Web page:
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Monday, 17 February, 2003, 18:20 GMT
Blix report: Your reaction
The latest UN weapons inspectors' report on Iraq has deepened divisions on the Security Council.

US Secretary of State Colin Powell said the council should "in the near future consider serious consequences" - code for war on Iraq.

And the UK Foreign Secretary Jack Straw told the council a peaceful solution of the crisis "will require a dramatic and peaceful change by Saddam".

However, France, China and Russia said inspectors should be given the time they need to complete their task.

At a news conference in Rome, Iraqi Deputy Prime Minister Tariq Aziz said Iraq was "willing - genuinely and accurately - to implement [UN] resolutions and we are doing our best to this purpose".

Earlier, UN arm inspector Hans Blix told the council that Iraq still needed to provide evidence to back its claims it does not possess banned weapons.

But he took a more positive line than in his report two weeks ago, saying Baghdad had made progress in a number of areas.

What do you think of Hans Blix's report? Can war be averted?

This Talking Point is now closed. Read a selection of your comments below.

Blix's report has certainly made a strong case to give more time for the Inspectors and helped in building public opinion for a more diplomatic solution other than war to end this crisis. What will eventually prevail is yet to be seen while our democratic leaders seem to have no penchant to sway to public opinion.
Ren M Abraham, Köln, Germany

Yes, Blix's report tells us that Saddam is improving his cooperation with the inspectors. Yes, there's still room for diplomacy. Yes, all this - and the stance of France, Germany, China, and Russia - totally misses one fundamental point: Saddam has shown throughout his political career to be a tyrant, a master in deception and lies, and an opportunist. Saddam has shown to be a ruthless dictator bent on enforcing his own personal rule through force, even against his own people. We now have a golden opportunity to finally do away with him, for the benefit of the whole mankind.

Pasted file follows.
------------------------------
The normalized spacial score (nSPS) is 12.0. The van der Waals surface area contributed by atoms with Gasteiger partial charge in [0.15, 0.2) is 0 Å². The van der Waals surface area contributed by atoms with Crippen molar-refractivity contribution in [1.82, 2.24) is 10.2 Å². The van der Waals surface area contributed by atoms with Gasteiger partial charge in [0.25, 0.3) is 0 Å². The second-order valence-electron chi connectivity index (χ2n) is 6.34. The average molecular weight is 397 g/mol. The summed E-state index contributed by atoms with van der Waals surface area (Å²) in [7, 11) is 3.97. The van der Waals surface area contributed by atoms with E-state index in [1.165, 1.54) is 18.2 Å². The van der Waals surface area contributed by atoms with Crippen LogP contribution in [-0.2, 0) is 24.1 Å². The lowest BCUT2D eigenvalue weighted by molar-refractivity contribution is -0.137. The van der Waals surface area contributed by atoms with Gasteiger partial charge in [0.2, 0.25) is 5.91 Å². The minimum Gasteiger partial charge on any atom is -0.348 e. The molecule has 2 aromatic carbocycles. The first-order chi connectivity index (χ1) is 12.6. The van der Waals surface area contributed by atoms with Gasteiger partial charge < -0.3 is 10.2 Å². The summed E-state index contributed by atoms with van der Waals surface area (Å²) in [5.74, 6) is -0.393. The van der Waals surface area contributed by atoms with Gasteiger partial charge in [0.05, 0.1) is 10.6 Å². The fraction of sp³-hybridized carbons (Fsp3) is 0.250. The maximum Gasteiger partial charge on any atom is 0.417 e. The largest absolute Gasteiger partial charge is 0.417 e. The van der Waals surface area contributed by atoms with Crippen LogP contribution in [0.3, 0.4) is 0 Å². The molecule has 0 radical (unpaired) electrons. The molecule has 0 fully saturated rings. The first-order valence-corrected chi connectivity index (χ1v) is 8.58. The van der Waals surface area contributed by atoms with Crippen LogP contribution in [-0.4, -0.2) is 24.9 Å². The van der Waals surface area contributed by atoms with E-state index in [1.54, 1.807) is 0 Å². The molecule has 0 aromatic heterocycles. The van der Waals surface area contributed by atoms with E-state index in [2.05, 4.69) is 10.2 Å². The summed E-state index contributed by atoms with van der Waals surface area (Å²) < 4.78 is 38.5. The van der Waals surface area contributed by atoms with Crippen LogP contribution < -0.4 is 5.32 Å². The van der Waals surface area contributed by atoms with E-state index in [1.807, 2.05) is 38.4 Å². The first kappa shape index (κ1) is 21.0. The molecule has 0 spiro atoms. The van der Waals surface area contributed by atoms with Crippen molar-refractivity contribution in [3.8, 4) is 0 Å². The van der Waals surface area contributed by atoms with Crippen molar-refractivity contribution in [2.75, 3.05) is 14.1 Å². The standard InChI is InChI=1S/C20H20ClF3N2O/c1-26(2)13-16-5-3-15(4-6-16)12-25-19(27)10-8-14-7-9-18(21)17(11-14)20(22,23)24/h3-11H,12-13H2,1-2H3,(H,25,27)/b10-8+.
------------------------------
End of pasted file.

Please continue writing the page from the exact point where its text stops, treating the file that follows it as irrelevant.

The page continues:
Luca, Milan, Italy

Give Mr Blix more inspectors

Eddie Dillon, UK
Give Mr Blix more inspectors. Swamp him. For as long as the inspectors are there we all will have peace and people won't die. Instead, spend those $billions we are so ready to waste on opening the door in North Korea - where we know they have weapons of mass destruction and have said they'll use. Keep all this up for as long as Bush is in the White House.
Eddie Dillon, UK

I'm so amused on how these anti-war activists argue that in order to disarm Iraq, it should be done in a peaceful solution. By all means it should be. But you know the whole world was doing that for the last 12 years. We have been patient enough to try to persuade Saddam to disarm peacefully. Did Saddam show any signs at all that he is willing to cooperate? No he did not. He mocked all UN Resolutions for him to disarm. His seemingly act of cooperation these days is but one of his tactics to ease the pressure. Must we rely on the words of a proven tyrant and master deceiver or must we act now before it's too late?
Eric Belarmino, Makati, Philippines

It is tragic that the UN is about to go the way of the League of Nations. Perhaps a case of middle age impotency. The UN no longer leads, it follows the whims of the wind and opinion polls. A true leader isn't afraid to deal with a weasel on his own level in terms he will understand. We will go to war. It is the only way to deal with this kind of madman. It is the only way to truly verify that all the weapons of mass destruction are destroyed in Iraq
Gary, Arnold, USA

War should be used as a last resort to resolve any dispute. In this case the military is being used as an instrument of government policy and statecraft. This gets particularly alarming, if other states follow the US lead in utilising their military strength to settle old scores.
Mukund, Madras, India

I am a 14 year old Student in Winchester. I am always interested in the goings on in our country but recently I have become lost. Why is all this necessary? I realise that 9/11 was a big event and that something should be done about it but as far as my knowledge is concerned, we don't even know who was responsible! Any advice in understanding this drastic situation? I don't want war.
Mark Collin, Winchester, England